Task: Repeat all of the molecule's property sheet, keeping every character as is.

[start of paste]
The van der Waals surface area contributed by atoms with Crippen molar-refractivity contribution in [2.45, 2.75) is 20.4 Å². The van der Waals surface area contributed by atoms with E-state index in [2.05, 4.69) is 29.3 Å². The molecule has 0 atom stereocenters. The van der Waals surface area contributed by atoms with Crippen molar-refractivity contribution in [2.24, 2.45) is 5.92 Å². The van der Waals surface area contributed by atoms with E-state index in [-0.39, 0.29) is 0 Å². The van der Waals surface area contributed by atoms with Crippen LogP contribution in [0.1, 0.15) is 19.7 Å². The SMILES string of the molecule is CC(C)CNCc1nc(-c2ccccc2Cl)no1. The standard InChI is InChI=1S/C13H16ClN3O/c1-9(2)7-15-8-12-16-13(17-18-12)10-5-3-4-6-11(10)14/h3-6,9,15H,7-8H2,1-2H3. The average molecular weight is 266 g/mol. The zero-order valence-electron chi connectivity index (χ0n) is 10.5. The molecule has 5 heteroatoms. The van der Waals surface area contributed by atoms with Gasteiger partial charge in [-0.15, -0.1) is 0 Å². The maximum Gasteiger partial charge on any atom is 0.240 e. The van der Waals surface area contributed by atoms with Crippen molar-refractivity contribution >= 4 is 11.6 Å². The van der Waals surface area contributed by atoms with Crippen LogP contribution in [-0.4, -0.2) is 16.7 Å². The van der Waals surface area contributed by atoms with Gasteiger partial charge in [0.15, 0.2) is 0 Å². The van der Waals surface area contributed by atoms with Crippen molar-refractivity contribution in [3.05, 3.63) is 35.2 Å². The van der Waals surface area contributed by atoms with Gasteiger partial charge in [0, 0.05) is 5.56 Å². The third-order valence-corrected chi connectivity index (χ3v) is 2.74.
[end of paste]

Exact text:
The van der Waals surface area contributed by atoms with Crippen molar-refractivity contribution in [2.45, 2.75) is 20.4 Å². The van der Waals surface area contributed by atoms with E-state index in [2.05, 4.69) is 29.3 Å². The molecule has 0 atom stereocenters. The van der Waals surface area contributed by atoms with Crippen molar-refractivity contribution in [2.24, 2.45) is 5.92 Å². The van der Waals surface area contributed by atoms with E-state index in [-0.39, 0.29) is 0 Å². The van der Waals surface area contributed by atoms with Crippen LogP contribution in [0.1, 0.15) is 19.7 Å². The SMILES string of the molecule is CC(C)CNCc1nc(-c2ccccc2Cl)no1. The standard InChI is InChI=1S/C13H16ClN3O/c1-9(2)7-15-8-12-16-13(17-18-12)10-5-3-4-6-11(10)14/h3-6,9,15H,7-8H2,1-2H3. The average molecular weight is 266 g/mol. The zero-order valence-electron chi connectivity index (χ0n) is 10.5. The molecule has 5 heteroatoms. The van der Waals surface area contributed by atoms with Gasteiger partial charge in [-0.15, -0.1) is 0 Å². The maximum Gasteiger partial charge on any atom is 0.240 e. The van der Waals surface area contributed by atoms with Crippen molar-refractivity contribution >= 4 is 11.6 Å². The van der Waals surface area contributed by atoms with Crippen LogP contribution in [-0.4, -0.2) is 16.7 Å². The van der Waals surface area contributed by atoms with Gasteiger partial charge in [0.15, 0.2) is 0 Å². The van der Waals surface area contributed by atoms with Crippen molar-refractivity contribution in [3.05, 3.63) is 35.2 Å². The van der Waals surface area contributed by atoms with Gasteiger partial charge in [0, 0.05) is 5.56 Å². The third-order valence-corrected chi connectivity index (χ3v) is 2.74.